Starting with EUS‐guided RFA for pNETs, only patients unfit for surgery were selected for EUS‐guided RFA [5,7,816]. International recommendations (European NET guidelines and the revised NCCN guidelines) suggest follow‐up for pNETs under 1 cm and surgery for pNETs over 2 cm because of the high risk of lymph node and distant metastasis [2022]. However the management of pNETs ranging between 1 and 2 cm in size is debated. The balance between the spontaneous risk of lymphatic or metastatic spreading (up to 28%) and the morbidity and mortality of surgery (10–30%) should be considered [17,18,2022]. As the morbidity of EUS‐guided RFA is low (3–10%), it is increasingly accepted that it should be indicated for lesions ranging between 1 and 2 cm in size [57,1116].

If the indications for EUS‐guided RFA should be restricted to pNET diameters of 1–2 cm, the pathology should be assessed before any EUS‐guided management. Only pNETs belonging to grade 1 of the World Health Organization (WHO) classification should be treated with EUS management, since grade 2 or 3 pNETs lead to excessive risk for lymph node or metastatic spreading. The accuracy of FNA for grading using the WHO classification seems to be accurate in more than 75% of cases [23].

Therefore only patients with grade 1 pNETs of 1–2 cm should be considered for EUS‐guided RFA.

Results for EUS‐guided RFA studies

Overall results

An increasing number of studies have evaluated EUS‐guided RFA for treating premalignant pancreatic tumors (i.e. NETs), but most of them either include a small number of patients or are retrospective [1216]. Five series studying EUS‐guided RFA of NETs have been published [1620], three of them being prospective and including one to twelve patients [1216,24,25]. Even though the efficacy for NETs is 71.4–100% and for PCNs 48.4–65%, the long‐term results are still unknown and we cannot rule out the risk of recurrences or an unfavorable outcome such as early malignancy [18,2426].

With regard to efficacy, promising initial results using the dedicated cooling needle or Habib probe in the treatment of pNETs have been shown in short series (3 to 30 patients of a total of 51 patients) [1216]. Interestingly, in one series comprising three functional NETs (insulinomas), rapid symptomatic and biological improvement occurred within two days following the procedure, with sustained results at two years follow‐up [13]. With regard to the efficacy of treatment for pNETs, one series found complete resolution in 70–85% at one year follow‐up despite an incomplete significant response in 70% at six months follow‐up [14,16]. Some delayed response could occur after six months follow‐up, probably due to stimulation of immune responses [14].

The overall morbidity rate in the largest prospective series was three cases (10%) [14]. In two of the cases, the morbidity was due to acute pancreatitis with early infection in one, and perforation of adjacent jejunum in the other. After modifying the study protocol to reduce the risk of pancreatitis, infection or damage to adjacent organs in cystic lesions, only one case occurred (3.5%). This was an obstructive pancreatitis due to fistulization of an NET within the main pancreatic duct; the case was successfully treated by ERCP, including pancreatic sphincterotomy and stenting. One year later, all these three patients were doing well with no tumor present. Very few data about the safety of the technique can be found in the articles about EUS‐guided RFA in PCN [1216]. Pai et al. [12] applied EUS‐guided RFA using the Habib probe in six PCNs (four mucinous cystadenomas, one intraductal papillary mucinous neoplasm [IPMN], and one cystic NET) and two patients experienced transient mild pain that resolved within three days [12].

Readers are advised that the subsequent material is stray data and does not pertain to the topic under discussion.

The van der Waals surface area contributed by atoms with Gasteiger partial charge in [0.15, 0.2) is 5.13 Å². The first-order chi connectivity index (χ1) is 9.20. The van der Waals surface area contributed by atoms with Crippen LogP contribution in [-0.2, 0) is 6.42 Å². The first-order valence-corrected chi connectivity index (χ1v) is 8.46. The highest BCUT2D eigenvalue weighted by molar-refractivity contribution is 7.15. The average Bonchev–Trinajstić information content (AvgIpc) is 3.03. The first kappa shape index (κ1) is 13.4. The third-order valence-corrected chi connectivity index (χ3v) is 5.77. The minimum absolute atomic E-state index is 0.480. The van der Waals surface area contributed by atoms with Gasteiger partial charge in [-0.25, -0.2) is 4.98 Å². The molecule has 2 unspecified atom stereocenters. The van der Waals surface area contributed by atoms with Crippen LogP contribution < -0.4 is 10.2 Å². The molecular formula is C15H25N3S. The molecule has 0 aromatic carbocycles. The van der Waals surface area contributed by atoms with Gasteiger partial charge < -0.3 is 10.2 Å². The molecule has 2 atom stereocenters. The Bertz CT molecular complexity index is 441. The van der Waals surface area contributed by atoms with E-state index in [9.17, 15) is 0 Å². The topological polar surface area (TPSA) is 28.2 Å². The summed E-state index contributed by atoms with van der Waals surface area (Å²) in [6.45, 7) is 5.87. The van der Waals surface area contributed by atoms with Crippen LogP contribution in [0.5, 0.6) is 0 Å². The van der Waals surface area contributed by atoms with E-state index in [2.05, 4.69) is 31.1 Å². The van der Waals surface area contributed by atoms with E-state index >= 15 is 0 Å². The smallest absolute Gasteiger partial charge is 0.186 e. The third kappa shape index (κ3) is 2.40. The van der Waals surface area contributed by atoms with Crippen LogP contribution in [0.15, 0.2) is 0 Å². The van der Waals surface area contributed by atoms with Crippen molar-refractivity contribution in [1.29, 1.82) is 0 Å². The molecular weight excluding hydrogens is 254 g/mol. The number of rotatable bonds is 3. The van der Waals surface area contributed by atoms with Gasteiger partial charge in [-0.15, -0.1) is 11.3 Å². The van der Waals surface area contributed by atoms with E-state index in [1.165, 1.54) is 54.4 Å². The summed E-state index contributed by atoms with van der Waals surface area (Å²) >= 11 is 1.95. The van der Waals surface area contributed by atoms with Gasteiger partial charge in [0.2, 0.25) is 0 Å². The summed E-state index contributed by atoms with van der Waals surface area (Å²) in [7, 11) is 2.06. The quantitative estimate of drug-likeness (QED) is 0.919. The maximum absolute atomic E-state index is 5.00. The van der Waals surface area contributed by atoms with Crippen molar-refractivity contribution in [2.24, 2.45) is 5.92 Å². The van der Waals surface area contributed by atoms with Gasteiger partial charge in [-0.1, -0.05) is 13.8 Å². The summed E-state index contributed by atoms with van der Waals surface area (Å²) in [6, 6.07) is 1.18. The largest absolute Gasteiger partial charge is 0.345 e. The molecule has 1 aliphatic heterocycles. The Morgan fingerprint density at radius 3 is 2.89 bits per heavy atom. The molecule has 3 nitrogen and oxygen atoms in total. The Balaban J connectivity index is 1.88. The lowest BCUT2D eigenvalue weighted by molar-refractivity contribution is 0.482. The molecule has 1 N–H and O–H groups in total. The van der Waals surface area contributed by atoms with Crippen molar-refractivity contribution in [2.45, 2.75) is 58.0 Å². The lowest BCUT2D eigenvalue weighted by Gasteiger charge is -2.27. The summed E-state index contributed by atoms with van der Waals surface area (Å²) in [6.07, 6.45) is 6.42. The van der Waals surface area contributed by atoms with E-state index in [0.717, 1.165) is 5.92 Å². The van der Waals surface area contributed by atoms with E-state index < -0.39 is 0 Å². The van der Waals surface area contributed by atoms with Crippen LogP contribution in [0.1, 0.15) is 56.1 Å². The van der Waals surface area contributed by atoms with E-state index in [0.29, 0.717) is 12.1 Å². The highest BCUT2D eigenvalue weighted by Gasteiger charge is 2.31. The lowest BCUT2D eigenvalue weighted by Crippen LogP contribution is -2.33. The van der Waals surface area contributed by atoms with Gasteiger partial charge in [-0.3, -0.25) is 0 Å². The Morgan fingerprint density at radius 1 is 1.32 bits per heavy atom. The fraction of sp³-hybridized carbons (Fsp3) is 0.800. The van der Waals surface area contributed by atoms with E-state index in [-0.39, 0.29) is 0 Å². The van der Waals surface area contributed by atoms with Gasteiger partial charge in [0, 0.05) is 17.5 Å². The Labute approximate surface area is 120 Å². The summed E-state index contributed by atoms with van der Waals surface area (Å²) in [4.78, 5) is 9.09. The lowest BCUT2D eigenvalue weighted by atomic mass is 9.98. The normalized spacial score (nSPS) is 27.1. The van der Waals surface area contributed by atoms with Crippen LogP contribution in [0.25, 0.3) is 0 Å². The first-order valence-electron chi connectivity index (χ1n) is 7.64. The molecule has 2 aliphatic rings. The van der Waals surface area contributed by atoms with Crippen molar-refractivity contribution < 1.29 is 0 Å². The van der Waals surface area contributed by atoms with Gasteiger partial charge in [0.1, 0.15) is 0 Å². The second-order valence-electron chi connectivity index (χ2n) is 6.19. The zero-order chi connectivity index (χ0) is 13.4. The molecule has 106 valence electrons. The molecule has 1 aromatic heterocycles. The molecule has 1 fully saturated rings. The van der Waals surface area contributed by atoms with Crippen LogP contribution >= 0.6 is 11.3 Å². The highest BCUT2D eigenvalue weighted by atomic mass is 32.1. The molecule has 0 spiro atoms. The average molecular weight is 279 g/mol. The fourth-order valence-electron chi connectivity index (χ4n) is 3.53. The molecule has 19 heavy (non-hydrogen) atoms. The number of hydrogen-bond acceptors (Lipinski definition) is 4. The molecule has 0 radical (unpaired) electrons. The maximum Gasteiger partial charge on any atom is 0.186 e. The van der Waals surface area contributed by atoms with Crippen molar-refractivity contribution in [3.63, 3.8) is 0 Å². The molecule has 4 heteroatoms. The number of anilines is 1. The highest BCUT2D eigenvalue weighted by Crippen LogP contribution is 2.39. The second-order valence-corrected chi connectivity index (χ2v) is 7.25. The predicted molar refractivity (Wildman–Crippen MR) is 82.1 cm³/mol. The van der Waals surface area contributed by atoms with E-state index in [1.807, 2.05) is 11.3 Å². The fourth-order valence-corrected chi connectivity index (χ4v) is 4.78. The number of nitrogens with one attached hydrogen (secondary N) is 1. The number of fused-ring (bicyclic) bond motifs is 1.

Results of long‐term follow‐up

In all the published series, the longest follow‐up was 13 months [1216]. Long‐term data from the largest prospective series including 30 patients have been presented recently [14, and unpublished data].

A total of 12 patients had 14 pNETs, the series comprising seven males (58%) and five females, with a mean age of 59.9 years (range 45–77 years). All NETs were well differenciated and non‐functional and belonged to OMS grade 1 classification, associated in one case with multiple endocrine neoplasia (MEN) type 1. The mean size of the NETs was 13.1 mm (range 10–20 mm), with three located in the head, six in the body, and five in the tail of the pancreas.

Patients were followed for at least three years (mean 45.6 months), the last patient being included in February 2017; mean age at the end of follow‐up was 62.5 years (range 52–87 years). The mean duration of follow‐up was 42.9 months (range 36–53 months). Two males (aged 52–77 years) died during follow‐up at 42 months from causes other than the inclusion criteria: one patient who had MEN‐1 and NET committed suicide; the other, originally treated with EUS‐guided RFA for an IPMN located in the head of the pancreas and who had no cystic lesions in the tail of the pancreas, developed cancer in the tail of the pancreas.

At one‐year follow‐up, 12 NETs (85.7%) had completely disappeared or exhibited necrosis. Two were considered failures. At the end of follow‐up (45.6 months), 12 NETs had completely disappeared. One of the patients exhibited a small hyperechoic scar at six months’ follow‐up, with no contrast enhancement on computed tomography (CT) and EUS and negative FNA. The scar remained stable from 6 to 41 months of follow‐up. Another patient, initially considered a failure at one year because the cystic lesion located in the tail of the pancreas still measured 20 mm, exhibited no contrast enhancement on EUS. At the end of follow‐up (53 months), the lesion disappeared completely on CT scan and EUS.